As a scholar of Regional and Place Studies and a historian of secessionist movements I believe Catalonia’s brand of separatism could come to the United States, and sooner than Americans might think.
On the left supporters of California’s exit from the union draw ever nearer to the 600,000 signatures needed to make the 2018 ballot while in Tennessee the far-right League of the South agitates for a second Southern secession.
Less than 90 days before the Catalonian parliament voted to secede from Spain the office of California Attorney General Xavier Becerra office released an official title and summary for a ballot initiative called the “California Autonomy From Federal Government.” If the Calexiters get their way California’s governor would negotiate more autonomy from the federal government, including potentially putting the Calexit question to the people, allowing for the state to become a “fully functioning sovereign and autonomous nation” within the U.S.
In truth California Governor Jerry Brown has already begun the process of separation or at least aggressive differentiation post-withdrawal from the Paris Climate Accords, opening independent negotiations with China to reduce carbon emissions. Add to Brown’s penchant for unilateralism his resistance to Justice Department directives on sanctuary cities, gender-neutral bathrooms, and legal marijuana, among others, and you have a burgeoning separatist, if not secessionist, movement taking root in America’s most populous state.
And should the Golden State ever seek allies in its quest for political realignment potential partners abound. Organizations like the Republic of Cascadia Secessionist Movement and Cascadia Now!, a decades old separatist movement, propose to yoke northern California, Washington, Oregon, and British Columbia in what the website describes as a “bioregion, a social movement and a vision for the Pacific Northwest.”
In many ways the American electorate has already begun the process of dislocation and disaffiliation from both its government and its elected officials, stepping dangerously away from the notion of a shared national identity and fate. In 2014 the Pew Research Center reported that 39% of American voters now view themselves as Independent, dwarfing the percentage of self-identified Democrats (32%) and Republicans (23%.) A near-majority of the nation’s registered voters now follow the Groucho Marx school of politics, refusing to join any club that would have them as a member.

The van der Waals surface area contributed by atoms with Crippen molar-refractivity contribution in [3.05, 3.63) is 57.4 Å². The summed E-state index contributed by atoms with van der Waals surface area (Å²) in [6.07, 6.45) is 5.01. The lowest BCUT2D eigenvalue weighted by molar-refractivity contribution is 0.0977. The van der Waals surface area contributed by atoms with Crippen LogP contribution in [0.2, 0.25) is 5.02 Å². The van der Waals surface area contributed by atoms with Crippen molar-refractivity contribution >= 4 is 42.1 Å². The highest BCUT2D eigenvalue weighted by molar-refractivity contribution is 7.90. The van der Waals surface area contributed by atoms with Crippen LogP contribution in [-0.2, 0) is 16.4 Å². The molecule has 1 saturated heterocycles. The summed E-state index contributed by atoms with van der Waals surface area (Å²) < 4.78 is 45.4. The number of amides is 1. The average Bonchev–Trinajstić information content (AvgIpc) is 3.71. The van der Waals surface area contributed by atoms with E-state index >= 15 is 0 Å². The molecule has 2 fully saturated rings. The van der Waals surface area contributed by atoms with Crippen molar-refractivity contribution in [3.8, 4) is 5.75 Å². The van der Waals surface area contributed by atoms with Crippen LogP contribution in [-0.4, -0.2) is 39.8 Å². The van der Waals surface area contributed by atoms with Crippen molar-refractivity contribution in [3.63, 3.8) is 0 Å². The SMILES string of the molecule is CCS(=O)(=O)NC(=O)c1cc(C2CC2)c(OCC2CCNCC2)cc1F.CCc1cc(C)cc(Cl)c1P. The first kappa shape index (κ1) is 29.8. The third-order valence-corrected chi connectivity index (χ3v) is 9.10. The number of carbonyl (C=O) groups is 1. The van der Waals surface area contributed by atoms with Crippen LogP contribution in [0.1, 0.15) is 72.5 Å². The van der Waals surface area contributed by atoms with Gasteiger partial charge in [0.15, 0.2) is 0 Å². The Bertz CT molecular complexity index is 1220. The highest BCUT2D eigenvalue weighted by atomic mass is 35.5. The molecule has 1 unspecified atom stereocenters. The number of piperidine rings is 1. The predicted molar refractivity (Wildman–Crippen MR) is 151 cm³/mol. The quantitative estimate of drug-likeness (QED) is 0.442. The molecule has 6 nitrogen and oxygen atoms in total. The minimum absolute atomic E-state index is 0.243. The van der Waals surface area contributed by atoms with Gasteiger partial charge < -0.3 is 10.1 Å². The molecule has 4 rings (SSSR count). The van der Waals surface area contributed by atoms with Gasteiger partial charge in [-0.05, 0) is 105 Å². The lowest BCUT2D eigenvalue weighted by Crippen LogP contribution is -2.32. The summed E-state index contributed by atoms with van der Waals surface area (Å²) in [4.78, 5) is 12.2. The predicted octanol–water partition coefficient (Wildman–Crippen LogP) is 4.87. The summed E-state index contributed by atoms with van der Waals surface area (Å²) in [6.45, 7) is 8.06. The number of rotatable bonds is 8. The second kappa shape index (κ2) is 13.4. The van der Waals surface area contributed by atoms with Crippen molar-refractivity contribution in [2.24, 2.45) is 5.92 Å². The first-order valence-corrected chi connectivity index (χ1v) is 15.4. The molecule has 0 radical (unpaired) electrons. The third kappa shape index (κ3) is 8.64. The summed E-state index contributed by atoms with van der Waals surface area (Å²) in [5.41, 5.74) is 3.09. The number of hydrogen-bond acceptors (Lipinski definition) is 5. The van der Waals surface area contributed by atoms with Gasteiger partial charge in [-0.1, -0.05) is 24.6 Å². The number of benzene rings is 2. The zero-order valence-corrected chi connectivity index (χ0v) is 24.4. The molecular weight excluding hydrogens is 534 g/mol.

Add to the nation’s leavetaking mood the divisiveness of Donald Trump and the gathering force of the “Not my president” movement means that many in America’s Bluest regions have already taken the first psychological step toward separation, refusing to recognize the legitimacy and authority of the nation’s highest elected official.
In California this past July Calexit proponents submitted a new ballot initiative to state officials, this one calling for a federal constitutional convention that could lead to secession. One year earlier in 2016, more than twenty local Republican conventions in Texas backed a statewide referendum on whether or not Lone Star should leave the union. Recall that Texas has been its own republic before, having seceded from Mexico in 1835.
The Trump administration’s disapproving stance on Catalonian secession is only logical coming from a central government in a besieged federal system that might one day soon face its own constitutional crisis. “Catalonia is an integral part of Spain, and the United States supports the Spanish government’s constitutional measures to keep Spain strong and united,” Heather Nauert, the State Department spokesperson, said in a recent statement.
Given the great splintering of national identity to come, it is not only conceivable but likely that a future American president will find themselves taking similar actions to those taken by Spanish prime minister Mariano Rajoy. Rajoy has already moved to dissolve an upstart parliament, dismiss the results of prior votes for independence, and may yet assert military authority on the streets in the upstart republic.
American democracy is strong and long-lived, but given the growing tensions in Taiwan, the dozens of active secessionist movements in Asia, and, closer to home, the long-simmering independence movements in Scotland, in the Mexican state of Chiapas, and in Quebec, national planners in Washington should begin to acknowledge and to plan for the growing potential for disunion.
Americans shouldn’t be surprised if a secession-minded initiative makes the ballot in 2018, but they should be awoken.